Language of document : ECLI:EU:F:2013:133


(Second Chamber)

19 September 2013

Case F‑83/08

Johan Gheysens


Council of the European Union

(Civil service — Auxiliary member of the contract staff — Conditions of engagement — Function group — Types of duties and corresponding function groups — Duration of employment)

Application:      under Articles 236 EC and 152 AE, seeking annulment of the decision of the authority authorised to conclude contracts of employment of the Council of the European Union by which it classified Mr Gheysens in function group III, grade 11, step 1, and limited the duration of his contract of employment to two years.

Held:      The decision of the Council of the European Union to recruit Mr Gheysens is annulled in so far as it classifies him in function group III. The application is dismissed as to the remainder. The Council of the European Union is to bear its own costs and is ordered to pay three quarters of the costs incurred by Mr Gheysens. Mr Gheysens is to bear one quarter of his own costs.


1.      Officials — Contract staff — Recruitment — Assessment of duties falling within the various function groups — Discretion of the authority authorised to conclude contracts of employment — Judicial review — Limits

(Conditions of Employment of Other Servants, Art. 80(2))

2.      Officials — Auxiliary staff and contract staff — Recruitment — Contract concluded with a view to temporary occupation of a permanent post — Where permissible

(Staff Regulations, Art. 1a(1); Conditions of Employment of Other Servants, Arts 2 to 5, 51, 53 and 88)

1.      Article 80(1) of the Conditions of Employment of Other Servants (‘CEOS’) provides that contract staff are to be subdivided into four function groups corresponding to the duties to be performed. Paragraph 2 of that Article sets outs the duties corresponding to each function group. Article 80(2) of the CEOS is mandatory in relation to the authority authorised to conclude contracts of employment, but the provision allows the institutions a wide discretion. In order to provide a framework for the exercise of that discretion, Article 80(3) of the CEOS provides for each institution, after consulting the Staff Regulations Committee, to define the powers attaching to each type of duty. In the light of the wide discretion which the institutions, bodies and agencies of the Union have in assessing the duties which may fall within the various function groups referred to in Article 80(2) of the CEOS, the Tribunal’s review of compliance with the division of the duties among those function groups must be limited to the question whether the authority authorised to conclude contracts of employment remained within reasonable bounds and did not use its discretion in a manifestly incorrect way. Consequently, in order to establish that the administration committed a manifest error in assessing the facts, such as to justify the annulment of a decision based on that assessment, the evidence, which it is for the applicant to adduce, must be sufficient to make its findings implausible.

In order to determine whether, in the light of the duties to be performed by a member of staff, the authority authorised to conclude contracts of employment committed a manifest error in assessing the facts when it classified him in a particular function group, it must be established whether those duties fell within the function group in question. Since the classification of a member of the contract staff takes place at the time the contract is made, it is the full range of duties which he may be asked to perform, under the terms of the contract, that must be taken into account. In the event that the institution, for some reason, has not entrusted certain duties to him during the period of the contract, consideration is not limited to those duties which he has actually performed.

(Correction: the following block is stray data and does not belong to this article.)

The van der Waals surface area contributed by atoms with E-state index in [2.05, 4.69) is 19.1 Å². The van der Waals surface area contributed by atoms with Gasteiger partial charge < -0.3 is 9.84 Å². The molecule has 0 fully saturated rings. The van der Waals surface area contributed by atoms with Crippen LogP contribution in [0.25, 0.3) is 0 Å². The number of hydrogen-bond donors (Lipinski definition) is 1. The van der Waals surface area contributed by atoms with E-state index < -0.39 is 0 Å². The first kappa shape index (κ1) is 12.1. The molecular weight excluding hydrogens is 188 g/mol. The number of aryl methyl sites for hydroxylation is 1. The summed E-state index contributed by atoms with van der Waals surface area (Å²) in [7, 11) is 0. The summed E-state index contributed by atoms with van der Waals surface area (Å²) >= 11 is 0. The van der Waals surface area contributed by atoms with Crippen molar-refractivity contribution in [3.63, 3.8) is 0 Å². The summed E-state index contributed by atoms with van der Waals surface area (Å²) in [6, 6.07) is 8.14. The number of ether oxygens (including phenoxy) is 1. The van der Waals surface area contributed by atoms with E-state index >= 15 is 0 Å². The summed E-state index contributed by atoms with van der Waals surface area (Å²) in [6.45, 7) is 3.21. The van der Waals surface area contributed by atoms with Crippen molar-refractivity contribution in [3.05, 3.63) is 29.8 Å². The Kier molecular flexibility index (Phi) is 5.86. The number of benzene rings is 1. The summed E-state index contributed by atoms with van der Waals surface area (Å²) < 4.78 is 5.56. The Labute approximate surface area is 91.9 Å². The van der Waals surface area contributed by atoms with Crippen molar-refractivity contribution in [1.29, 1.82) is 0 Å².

(see paras 29-31, 33-35)


4 October 2007, F‑32/06 De la Cruz and Others v OSHA, para. 64; 24 April 2008, F‑61/05 Dalmasso v Commission, para. 53; 13 June 2012, F‑63/11 Macchia v Commission, on appeal to the General Court in Case T‑368/12 P, para. 49 and the case-law cited

2.      It is clear from Article 1a(1) of the Staff Regulations, read together with Articles 2 to 5 of the CEOS, that permanent posts in the institutions are, in principle, intended to be filled by officials and that it is only by way of exception that such posts may be filled by other staff. Thus, although Articles 2(b) and (d) of the CEOS expressly provide that temporary staff may be engaged to fill a permanent post, they also stipulate that this must be temporary. Furthermore, Articles 3(b) and 3b(b) of the CEOS provide that the administration may engage auxiliary staff or auxiliary contract staff to replace certain officials or temporary staff occupying permanent posts, after the possibilities of temporary posting of officials within the institution have been examined. Nevertheless, Articles 51 and 53 of the CEOS, together with Article 88, stipulate in relation to such staff that the contract of employment must be for a fixed period, as well as limiting both the possibility of renewal and the actual period of employment. Consequently, the employment of such staff has a precarious character which reflects its purpose, namely to replace an official who is temporarily unavailable. Indeed, only an official can occupy a position which is included in a list of budgetary posts not having a temporary character.

(see paras 61-64)


21 September 2011, T‑325/09 P Adjemian and Others v Commission, paras 78 to 80